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APEC as an Institution

Multilateral Governance in the Asia-Pacific

Richard E Feinberg

Publication Year: 2003

APEC is an experimental multilateralism, relying not on a large bureaucracy but rather upon national government agencies, semi-autonomous inter-governmental committees and "virtual" associations. Organized around the principles of consensus, voluntarism and unilateralism, APEC has eschewed binding agreements enforced through monitoring and robust compliance mechanisms. This volume assesses the strengths and weaknesses of APEC's "soft" institutionalism, and its capstone policy report, "Remaking APEC", identifies reforms that would close the credibility gap between APEC's promises and accomplishments. Chapters by leading scholars at APEC Study Centres investigate APEC's core agenda -- trade and investment liberalization and capacity-building -- delve into the inner workings of APEC's bureaucracy, and explore APEC's interactions with civil society, including the private sector and NGOs. This volume contains both the policy report and in-depth specialized studies. It is the product of the APEC International Assessment Network (APIAN), a collaborative, independent project among participating APEC Study Centres. APIAN's first major study, Assessing APEC's Progress: Trade, Ecotech and Institutions was also published by ISEAS(2001).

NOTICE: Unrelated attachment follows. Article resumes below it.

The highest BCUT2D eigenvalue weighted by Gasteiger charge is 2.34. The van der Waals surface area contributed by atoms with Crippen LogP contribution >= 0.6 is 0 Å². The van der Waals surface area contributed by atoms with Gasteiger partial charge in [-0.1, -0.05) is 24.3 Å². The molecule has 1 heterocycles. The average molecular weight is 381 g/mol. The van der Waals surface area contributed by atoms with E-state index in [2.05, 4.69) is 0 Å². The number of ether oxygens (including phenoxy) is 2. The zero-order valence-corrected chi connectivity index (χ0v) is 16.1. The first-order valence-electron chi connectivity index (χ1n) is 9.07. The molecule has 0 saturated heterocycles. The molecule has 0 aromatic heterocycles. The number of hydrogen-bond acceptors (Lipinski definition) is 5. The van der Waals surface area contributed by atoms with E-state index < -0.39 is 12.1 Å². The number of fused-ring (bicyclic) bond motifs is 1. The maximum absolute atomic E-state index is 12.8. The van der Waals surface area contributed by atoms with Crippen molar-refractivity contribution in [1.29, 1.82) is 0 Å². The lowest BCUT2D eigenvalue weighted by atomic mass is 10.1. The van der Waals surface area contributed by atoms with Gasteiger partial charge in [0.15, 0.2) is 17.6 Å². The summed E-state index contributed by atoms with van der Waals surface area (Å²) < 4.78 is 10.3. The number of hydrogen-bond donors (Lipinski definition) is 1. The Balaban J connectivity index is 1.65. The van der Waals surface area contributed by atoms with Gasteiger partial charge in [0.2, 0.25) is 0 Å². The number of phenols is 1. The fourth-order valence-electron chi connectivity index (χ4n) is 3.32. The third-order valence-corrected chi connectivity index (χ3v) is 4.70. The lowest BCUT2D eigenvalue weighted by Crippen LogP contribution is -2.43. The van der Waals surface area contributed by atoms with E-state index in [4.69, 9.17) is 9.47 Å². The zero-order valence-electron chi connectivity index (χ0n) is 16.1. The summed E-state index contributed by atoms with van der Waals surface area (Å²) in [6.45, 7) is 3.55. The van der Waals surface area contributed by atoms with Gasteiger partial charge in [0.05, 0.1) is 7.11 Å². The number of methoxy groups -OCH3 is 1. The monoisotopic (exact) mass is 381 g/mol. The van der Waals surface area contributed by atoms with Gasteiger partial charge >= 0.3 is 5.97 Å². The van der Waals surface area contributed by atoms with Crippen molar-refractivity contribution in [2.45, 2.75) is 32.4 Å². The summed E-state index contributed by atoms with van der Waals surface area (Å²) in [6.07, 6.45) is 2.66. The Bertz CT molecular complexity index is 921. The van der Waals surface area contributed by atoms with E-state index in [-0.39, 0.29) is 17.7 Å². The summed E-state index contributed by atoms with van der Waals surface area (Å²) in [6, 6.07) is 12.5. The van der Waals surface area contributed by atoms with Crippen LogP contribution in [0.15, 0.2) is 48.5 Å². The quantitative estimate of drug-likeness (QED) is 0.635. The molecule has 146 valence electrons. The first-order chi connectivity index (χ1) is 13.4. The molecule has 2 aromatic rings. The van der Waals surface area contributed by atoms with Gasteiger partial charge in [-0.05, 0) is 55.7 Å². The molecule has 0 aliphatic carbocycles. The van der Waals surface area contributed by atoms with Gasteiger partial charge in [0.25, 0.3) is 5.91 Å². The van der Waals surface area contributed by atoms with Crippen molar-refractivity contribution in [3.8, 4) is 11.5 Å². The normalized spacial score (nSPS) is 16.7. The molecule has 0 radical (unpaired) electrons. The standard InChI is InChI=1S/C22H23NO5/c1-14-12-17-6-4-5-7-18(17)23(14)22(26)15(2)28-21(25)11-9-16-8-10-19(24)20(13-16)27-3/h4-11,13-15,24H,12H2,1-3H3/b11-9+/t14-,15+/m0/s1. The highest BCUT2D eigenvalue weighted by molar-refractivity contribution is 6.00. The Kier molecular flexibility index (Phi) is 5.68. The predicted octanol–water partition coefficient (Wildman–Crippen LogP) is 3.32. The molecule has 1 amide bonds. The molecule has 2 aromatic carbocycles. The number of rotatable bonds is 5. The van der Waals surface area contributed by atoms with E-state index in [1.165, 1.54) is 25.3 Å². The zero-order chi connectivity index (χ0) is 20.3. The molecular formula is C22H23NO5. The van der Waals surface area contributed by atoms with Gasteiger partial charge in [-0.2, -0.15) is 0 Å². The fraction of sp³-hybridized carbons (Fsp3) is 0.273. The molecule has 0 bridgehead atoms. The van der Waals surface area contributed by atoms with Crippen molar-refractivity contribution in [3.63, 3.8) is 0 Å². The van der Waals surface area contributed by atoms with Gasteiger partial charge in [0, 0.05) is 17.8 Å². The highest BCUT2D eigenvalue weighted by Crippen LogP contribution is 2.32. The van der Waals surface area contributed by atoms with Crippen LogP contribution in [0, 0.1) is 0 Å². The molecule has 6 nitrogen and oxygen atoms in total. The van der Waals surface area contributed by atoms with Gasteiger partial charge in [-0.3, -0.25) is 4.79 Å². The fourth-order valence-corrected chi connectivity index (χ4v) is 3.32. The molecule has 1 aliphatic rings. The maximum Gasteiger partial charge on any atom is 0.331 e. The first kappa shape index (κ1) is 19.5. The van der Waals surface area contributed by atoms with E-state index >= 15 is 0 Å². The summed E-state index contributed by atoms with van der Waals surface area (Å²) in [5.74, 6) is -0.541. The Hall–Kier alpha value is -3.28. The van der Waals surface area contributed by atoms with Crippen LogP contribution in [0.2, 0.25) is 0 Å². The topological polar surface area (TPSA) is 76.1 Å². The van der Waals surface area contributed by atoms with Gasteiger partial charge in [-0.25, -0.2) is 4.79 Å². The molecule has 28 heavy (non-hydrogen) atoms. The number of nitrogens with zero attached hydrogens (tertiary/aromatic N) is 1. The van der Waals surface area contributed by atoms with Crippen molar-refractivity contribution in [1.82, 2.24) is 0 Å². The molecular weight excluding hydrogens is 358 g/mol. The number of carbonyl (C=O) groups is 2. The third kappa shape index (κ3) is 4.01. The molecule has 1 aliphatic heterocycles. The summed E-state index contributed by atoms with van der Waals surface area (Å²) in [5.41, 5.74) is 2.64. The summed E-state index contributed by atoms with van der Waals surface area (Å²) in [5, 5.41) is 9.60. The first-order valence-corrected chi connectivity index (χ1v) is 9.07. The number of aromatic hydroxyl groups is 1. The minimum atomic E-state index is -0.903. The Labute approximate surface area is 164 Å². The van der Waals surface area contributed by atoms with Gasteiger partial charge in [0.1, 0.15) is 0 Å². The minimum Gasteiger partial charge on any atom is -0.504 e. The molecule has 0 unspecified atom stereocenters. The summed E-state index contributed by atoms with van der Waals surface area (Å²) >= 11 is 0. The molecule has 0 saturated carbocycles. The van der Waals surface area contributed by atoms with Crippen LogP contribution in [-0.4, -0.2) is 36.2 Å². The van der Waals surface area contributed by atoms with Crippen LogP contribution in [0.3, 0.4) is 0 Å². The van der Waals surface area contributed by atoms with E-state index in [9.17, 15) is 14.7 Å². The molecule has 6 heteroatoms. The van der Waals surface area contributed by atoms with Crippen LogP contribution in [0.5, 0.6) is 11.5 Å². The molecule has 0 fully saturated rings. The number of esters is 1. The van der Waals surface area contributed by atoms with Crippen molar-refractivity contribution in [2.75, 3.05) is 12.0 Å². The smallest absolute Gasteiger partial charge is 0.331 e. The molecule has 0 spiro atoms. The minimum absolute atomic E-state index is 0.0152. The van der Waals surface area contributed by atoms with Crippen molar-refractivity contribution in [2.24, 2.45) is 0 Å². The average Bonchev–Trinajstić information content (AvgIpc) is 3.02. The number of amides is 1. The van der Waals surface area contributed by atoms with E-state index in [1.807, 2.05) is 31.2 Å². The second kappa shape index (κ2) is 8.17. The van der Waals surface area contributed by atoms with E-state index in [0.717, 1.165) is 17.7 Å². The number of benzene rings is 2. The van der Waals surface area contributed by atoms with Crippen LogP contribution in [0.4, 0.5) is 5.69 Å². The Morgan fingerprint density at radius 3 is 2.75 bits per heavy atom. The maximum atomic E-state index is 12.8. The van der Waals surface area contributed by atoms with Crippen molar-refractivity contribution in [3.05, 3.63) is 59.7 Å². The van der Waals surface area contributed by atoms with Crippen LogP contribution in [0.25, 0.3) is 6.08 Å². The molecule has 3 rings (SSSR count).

Published by: Institute of Southeast Asian Studies

Cover

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p. 1-1

Frontmatter

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pp. 2-5

Contents

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pp. v-vi

The Contributors

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pp. vii-viii

Glossary

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pp. ix-xii

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Introduction

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pp. xiii-xvi

This book is the second major research project of the APEC International Assessment Network (APIAN), the first being Assessing APEC’s Progress: Trade, Ecotech and Institutions (Singapore: Institute of Southeast Asian Studies, 2001). That first effort focused principally upon the substantive agenda of the Asia-Pacific Economic Cooperation (APEC) forum, ...

Section I: Policy Report

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pp. 1-2

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1. Remaking APEC as an Institution: The Third APIAN Policy Report

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pp. 3-26

We fear that APEC, despite its many accomplishments, has been losing ground. Yet, many of the reasons that drove APEC’s creation remain valid today. Therefore, we urge APEC to do much more to get its own institutional house in better order. ...

Section II: Apec’s Strategic Objectives

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pp. 27-28

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2. APEC’s Overall Goals and Objectives, Evolution and Current Status

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pp. 29-46

Since entering its second decade, APEC has lost a great deal of the enthusiasm that accompanied its arrival. APEC reached its apex in the mid-1990s following the first Leaders’ Meeting in Seattle in 1993, a period of “heightening” of APEC, in the words of Morrison (1998). ...